Who out there actually still purchases music? Be honest. Artists work their ass off for you, and you give them album leaks and full discography torrents in return. Why not try to be a little more legal/respectful? Today, the FC brings you a breakdown of some of the best places to get your tunes online, without the guilt.
As of now, we imagine most of you are pretty well versed in Pandora, the expansive, yet somehow limited, streaming radio-shuffle. Thanks to a series of algorithms and statistics, Pandora whittles down your tastes and shoots back surprisingly apt recommendations. How could they possibly know the FC loves Brand New and Andrew Bird? Pandora is an ideal tool for the casual, but open-minded music listener who is sick of commercial radio, but doesn’t necessarily have the time to scour the internet for new music. Music fanatics who enjoy a sense of control and desire personal input, Pandora may not be for you. Their shuffle, as expansive as it may seem, often gets tripped up on the same artists/songs that you could possibly get sick of. Much like the radio.
For he/she who has a music library in his/her head, but is unable to access his/her tangible collection, the FC recommends Grooveshark. An incredible, and somehow mostly-legal site, Grooveshark is the world’s iTunes. Users can search among literally hundreds of thousands of songs, build playlists, gain recommendations, enjoy a shuffle radio feature, and upload their music all for the low price of free.99. And for a low monthly fee, you can get Grooveshark on your iPhone, enabling the music world to sit at your beck and call. Set up by three University of Florida students back in 2005, Grooveshark has taken off exceptionally, causing the library to grow and grow. Because all of the music is user added, one will see gold-mines of hard-to-find material, like a nearly complete Songs from the Black Hole, Weezer’s abandoned space rock opera that became Pinkerton. And because all of Grooveshark is only streamed, it stays alive, unlike previous user-uploaded libraries like Napster. You owe it to yourself to check out this site.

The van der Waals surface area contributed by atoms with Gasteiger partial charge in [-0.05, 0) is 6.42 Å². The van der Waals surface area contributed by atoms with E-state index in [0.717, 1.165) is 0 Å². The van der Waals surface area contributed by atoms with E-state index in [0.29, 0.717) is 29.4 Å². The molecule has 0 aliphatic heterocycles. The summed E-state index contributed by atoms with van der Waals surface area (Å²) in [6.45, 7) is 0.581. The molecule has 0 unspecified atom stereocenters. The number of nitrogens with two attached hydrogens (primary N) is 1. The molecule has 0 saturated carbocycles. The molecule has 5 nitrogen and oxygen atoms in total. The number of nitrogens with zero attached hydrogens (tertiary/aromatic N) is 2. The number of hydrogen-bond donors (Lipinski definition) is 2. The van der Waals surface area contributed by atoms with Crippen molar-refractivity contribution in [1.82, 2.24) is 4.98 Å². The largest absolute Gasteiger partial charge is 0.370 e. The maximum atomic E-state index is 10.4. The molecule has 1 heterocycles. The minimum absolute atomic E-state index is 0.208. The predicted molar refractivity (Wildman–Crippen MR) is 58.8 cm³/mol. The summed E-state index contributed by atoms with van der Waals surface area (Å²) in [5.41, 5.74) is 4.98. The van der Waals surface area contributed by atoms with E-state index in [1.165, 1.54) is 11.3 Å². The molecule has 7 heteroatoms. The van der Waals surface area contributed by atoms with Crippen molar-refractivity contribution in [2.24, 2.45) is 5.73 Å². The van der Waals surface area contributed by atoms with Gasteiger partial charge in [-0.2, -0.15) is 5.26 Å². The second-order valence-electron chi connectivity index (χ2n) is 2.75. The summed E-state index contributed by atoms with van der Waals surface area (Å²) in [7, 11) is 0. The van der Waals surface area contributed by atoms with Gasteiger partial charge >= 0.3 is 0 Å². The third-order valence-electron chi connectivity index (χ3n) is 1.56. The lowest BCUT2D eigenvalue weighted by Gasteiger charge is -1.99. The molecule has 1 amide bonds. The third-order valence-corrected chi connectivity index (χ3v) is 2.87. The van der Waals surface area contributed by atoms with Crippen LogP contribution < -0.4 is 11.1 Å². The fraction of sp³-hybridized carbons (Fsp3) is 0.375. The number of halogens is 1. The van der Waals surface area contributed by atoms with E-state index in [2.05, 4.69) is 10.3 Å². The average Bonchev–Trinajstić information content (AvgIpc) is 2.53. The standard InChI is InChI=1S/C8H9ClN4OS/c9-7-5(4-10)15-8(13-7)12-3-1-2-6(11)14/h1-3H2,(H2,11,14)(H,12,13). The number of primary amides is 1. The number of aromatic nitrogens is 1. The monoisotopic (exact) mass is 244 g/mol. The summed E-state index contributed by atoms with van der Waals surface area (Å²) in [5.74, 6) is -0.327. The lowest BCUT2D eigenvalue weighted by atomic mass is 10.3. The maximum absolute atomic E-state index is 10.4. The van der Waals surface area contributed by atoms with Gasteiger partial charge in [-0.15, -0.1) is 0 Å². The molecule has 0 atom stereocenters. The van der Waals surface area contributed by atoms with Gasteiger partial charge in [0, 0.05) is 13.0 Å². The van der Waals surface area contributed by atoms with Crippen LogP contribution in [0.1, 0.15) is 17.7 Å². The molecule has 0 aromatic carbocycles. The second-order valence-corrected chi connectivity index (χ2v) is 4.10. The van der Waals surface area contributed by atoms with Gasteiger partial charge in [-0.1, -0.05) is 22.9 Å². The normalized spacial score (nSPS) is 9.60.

While Grooveshark succeeds in sheer size and accessibility, the Hype Machine succeeds in hipness and real-time trends. Hype Machine is an aggregate of all mp3s that are posted on blogs across the internet, for your searching and listening enjoyment. What they may lack in size of library, they make up by having the hot tracks right when they hit the scene. Searching for that new banging Kanye track, but can’t or don’t want to download it from his site? Hype Machine is your place. Check out their front page for an up-to-date list of all things hot.
Lastly, there’s Bandcamp, an excellent network for listeners and musicians alike. Building off what Myspace and Purevolume started a few years ago, Bandcamp invites artists to build profiles and post their music online for fans. Fans then can listen to the posted music on the site, purchase the music directly from the band, and even start up a conversation. Up-and-coming and established artists both enjoy the freedom-driven, hands-on feel of Bandcamp, while listeners get a rare opportunity to deal directly with their favorite groups. You’ve heard us talk about Bandcamp before, when documenting FP fave Sufjan Stevens’ foray into online distribution. Check out old FC pals Plastic Plastic and their debut EP Everyone I Love or Wish to Love Is Here for a good idea of how the site works. And for some good tunes. Got any others?
Thanks to a mix of social networking, online streaming, and significant but needed and legitimate ads, one can find almost any song desired and beyond through a multitude of sites, including those above. The expanse and connectivity of the internet has enabled music fans to gobble up all the tunage they ever wanted, but at what cost? Established artists like Radiohead and Nine Inch Nails have no problem giving their music away for free, but lesser known bands and labels need that money to survive. Major companies have learned of the benefits of online advertising, and have begun to do so on revered music sites. Although quite indirectly, that money keeps the entire cycle going, while direct downloading of torrents or the like, does not. Next time a big Verizon V stares you in the face, say thanks for the jams. Too much? Disagree? Tell us off.